Dr. Roach: Active surveillance is today’s approach to some prostate cancer
Dear Dr. Roach: I am 58 years old and have early stage prostate cancer. My PSA is 6.5. How do you know when “wait and see” is the right approach? If I do need treatment, what are your thoughts about high intensity focused ultrasound (HIFU)? Why don’t some insurances cover the procedure?
Dear T.B.: “Wait and see” or “watchful waiting” was a strategy discussed in the 1980s. It came from the observation that a lot of prostate cancer behaved very indolently. Years could go by without the cancer causing problems. Since prostate cancer treatment, mostly surgery, risked the significant side effects of incontinence and sexual dysfunction, urologists and oncologists reasoned that observation would cause a lot less harm than surgery. For some patients, the benefit of treatment was small.
This has evolved into “active surveillance.” This is appropriate for men whose cancers are low risk or very low risk. Instead of watching and waiting for something bad to happen, men in active surveillance have periodic evaluations of PSA and tumor size, and if the cancer becomes higher risk, they are treated aggressively.
To be in the lowest risk groups, the cancer must be small and contained within the prostate; nonaggressive based on pathology (a Gleason score of 6 or less); with few positive “cores” by biopsy; and having a low PSA “density.” Density is a measurement of how much PSA is made per gram of tumor. If your prostate cancer meets all these criteria, then active surveillance is an excellent option. Some men still choose to have the tumor treated, most commonly with surgery or radiation; however, there is little benefit and significant potential for harm from doing so for men in this lowest risk group.
The strategy of surveillance for men in this group typically includes repeat PSA testing every six months, physical examination every 12 months, and MRI or biopsy within the first year and again every two to four years. However, some men may have these numbers adjusted due to their unique situation.
The initial results for high intensity focused ultrasound look promising. However, a joint statement by several groups notes: “clinicians should inform patients considering HIFU that this treatment option lacks robust evidence of efficacy, and that even though HIFU is approved by the FDA for destruction of prostate tissue, it is not approved explicitly for the treatment of prostate cancer.”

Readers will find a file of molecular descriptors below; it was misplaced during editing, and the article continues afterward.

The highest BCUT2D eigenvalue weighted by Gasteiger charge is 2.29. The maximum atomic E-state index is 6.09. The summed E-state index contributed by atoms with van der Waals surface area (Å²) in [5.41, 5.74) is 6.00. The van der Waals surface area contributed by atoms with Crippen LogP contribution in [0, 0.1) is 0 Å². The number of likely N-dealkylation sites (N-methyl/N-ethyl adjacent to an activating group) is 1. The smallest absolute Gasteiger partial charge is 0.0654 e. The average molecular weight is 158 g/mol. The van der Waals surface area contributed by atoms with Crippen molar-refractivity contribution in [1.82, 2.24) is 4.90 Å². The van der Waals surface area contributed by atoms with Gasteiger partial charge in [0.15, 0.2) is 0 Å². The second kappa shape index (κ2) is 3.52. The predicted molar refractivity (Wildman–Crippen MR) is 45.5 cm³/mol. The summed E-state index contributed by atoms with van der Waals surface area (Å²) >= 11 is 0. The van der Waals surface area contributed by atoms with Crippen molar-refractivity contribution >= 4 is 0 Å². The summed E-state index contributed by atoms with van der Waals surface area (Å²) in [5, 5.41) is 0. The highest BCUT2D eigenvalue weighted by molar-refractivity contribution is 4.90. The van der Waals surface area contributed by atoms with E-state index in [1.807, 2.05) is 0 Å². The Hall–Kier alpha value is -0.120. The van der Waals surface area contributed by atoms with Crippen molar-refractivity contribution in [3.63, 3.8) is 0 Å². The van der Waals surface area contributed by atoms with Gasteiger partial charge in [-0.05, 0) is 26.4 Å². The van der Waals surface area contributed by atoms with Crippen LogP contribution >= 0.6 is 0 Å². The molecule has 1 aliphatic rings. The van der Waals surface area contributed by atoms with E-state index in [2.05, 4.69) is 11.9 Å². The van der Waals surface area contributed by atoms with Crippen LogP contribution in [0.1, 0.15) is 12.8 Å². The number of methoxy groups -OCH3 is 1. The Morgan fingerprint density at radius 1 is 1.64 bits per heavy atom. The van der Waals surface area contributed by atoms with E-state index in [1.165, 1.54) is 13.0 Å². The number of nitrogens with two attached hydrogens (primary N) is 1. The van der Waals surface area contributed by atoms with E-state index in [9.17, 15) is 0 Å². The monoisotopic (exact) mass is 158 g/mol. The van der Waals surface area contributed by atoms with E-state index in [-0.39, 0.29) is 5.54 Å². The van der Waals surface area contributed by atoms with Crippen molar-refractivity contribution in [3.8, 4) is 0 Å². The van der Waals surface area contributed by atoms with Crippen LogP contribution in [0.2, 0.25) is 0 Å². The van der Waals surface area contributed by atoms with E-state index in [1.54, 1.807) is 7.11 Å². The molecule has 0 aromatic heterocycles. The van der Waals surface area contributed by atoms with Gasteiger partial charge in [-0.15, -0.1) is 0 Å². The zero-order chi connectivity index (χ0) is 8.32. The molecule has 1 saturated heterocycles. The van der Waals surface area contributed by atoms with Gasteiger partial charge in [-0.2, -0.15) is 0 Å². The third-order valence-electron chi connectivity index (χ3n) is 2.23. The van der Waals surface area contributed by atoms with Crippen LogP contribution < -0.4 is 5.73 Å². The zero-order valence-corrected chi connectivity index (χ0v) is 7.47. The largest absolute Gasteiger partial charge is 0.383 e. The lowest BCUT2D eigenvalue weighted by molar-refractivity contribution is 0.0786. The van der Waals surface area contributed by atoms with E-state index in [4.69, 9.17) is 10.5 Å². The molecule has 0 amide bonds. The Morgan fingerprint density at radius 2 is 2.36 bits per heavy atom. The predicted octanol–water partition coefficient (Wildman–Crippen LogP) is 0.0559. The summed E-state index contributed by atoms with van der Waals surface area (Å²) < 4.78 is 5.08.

I suspect the lack of explicit Food and Drug Administration approval of this procedure for prostate cancer is the reason it is not covered by some insurance.
Dear Dr. Roach: In a recent column on irritable bowel syndrome, you mention broccoli as a food to be avoided, citing the FODMAP diet. If you would look at the Monash University list of high FODMAP foods you will find that broccoli is low; however, cauliflower and other members of the brassica vegetable family are the culprits, being high in FODMAPs. Broccoli is one of the very nutritious vegetables that are allowed on this limited diet, and it would be a shame if people avoided it because of your widely read articles. I have IBS and have no trouble with broccoli.
Dear H.M.: I thank HM for writing. A recent update from Monash University notes that while the stalks of broccoli are high in overall FODMAPs — fermentable oligo-, di-, mono-saccharides and polyols, the chemical components of foods that often cause symptoms in people with irritable bowel syndrome — the flowers or heads are low. Consuming just the tops of broccoli should be well-tolerated by most people. I want to reiterate that not everybody will have the same response, and consultation with a dietitian nutritionist remains a critical part of taking care of IBS and other gastrointestinal conditions.
Readers may email questions to ToYourGoodHealth@med.cornell.edu.